John wanted to have his wife murdered. He looked for someone and found a person who could do it, his name was Paul. John explained how Paul would have to do it, and then answered a question asked by Paul. His answer was "she will be dead, she is not going to speak"

This story is based on a Hitchcok's film "Dial M for murder".

My question is why did John use the "going to" form. Is it because it is an evidence (as "look there are some clouds, it is going to rain") or an intention but when you are dead you have no intention or because it has been planned before.

Could "going to" be replaced by "will"?

2 Answers 2


"Going to [verb]" is simply another construction for future action. It means the same thing as "will [verb]", but is slightly less formal.

"It will rain" and "it is going to rain" mean the same thing.

"She is not going to speak" and "she will not speak" mean the same thing.

The "going to [verb]" construction comes from actually being in the process of moving (i.e. going) somewhere to perform an action, but now it can be used for any future action.


We use "Going to" if we planned something. But If we don't planned anything, we use "will".

Here's example with "going to" sentences.

“It’s going to rain tomorrow”

"They are going to fight"

“I am going to go to work early”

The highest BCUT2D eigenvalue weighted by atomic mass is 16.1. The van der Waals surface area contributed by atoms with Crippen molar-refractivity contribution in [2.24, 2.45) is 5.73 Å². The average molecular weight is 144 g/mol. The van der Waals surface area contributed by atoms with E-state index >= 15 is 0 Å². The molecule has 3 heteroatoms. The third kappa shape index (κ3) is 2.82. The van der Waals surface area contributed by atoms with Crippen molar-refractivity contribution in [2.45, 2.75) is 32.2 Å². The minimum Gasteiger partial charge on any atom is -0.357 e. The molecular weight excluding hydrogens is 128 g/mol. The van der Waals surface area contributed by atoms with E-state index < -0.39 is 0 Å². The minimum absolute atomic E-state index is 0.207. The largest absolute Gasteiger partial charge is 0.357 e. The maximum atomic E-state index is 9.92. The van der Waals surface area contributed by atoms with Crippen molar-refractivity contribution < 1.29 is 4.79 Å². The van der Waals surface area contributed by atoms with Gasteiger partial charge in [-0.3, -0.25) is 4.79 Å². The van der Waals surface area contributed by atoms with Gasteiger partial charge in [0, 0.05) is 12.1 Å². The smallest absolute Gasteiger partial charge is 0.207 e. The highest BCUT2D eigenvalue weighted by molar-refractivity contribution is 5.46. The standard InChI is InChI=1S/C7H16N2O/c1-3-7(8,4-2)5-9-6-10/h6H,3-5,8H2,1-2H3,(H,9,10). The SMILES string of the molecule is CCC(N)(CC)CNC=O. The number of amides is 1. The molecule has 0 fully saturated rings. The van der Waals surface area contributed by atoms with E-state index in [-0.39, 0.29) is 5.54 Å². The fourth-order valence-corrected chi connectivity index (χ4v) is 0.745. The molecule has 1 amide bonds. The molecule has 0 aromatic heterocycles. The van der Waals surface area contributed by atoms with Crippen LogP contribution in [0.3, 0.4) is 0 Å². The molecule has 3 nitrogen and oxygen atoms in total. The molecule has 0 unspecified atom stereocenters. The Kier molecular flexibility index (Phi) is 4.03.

Here's "will" one.

"I’ll do it next week"

  • He just made a decision

“I’ll pay for the food”

  • He just made a decision again, while they eating.

The answer of your question is evidence.

Hope I could help.

  • ok that is what I thought but was not sure because the murdered had also planned before
    – Yves Lefol
    Jan 4, 2019 at 9:10
  • If he wanted to kill someone, he need a plan :). If you think my answer was helpful, you can verify my answer so other can see it and learn.
    – sNexy
    Jan 4, 2019 at 10:57
  • so my answer of my question is not because it is an evidence but i because it has been planned before or may be both of them, I will approuve your answer as soon as you have answered to my comment .
    – Yves Lefol
    Jan 4, 2019 at 11:04
  • If you want to kill someone, do you plan or not?
    – sNexy
    Jan 4, 2019 at 11:56
  • of course but the reason why John answered using going to is not evidence but the planificatiion he did before if they were no plan it would not use the going to form . Am I right
    – Yves Lefol
    Jan 4, 2019 at 12:27

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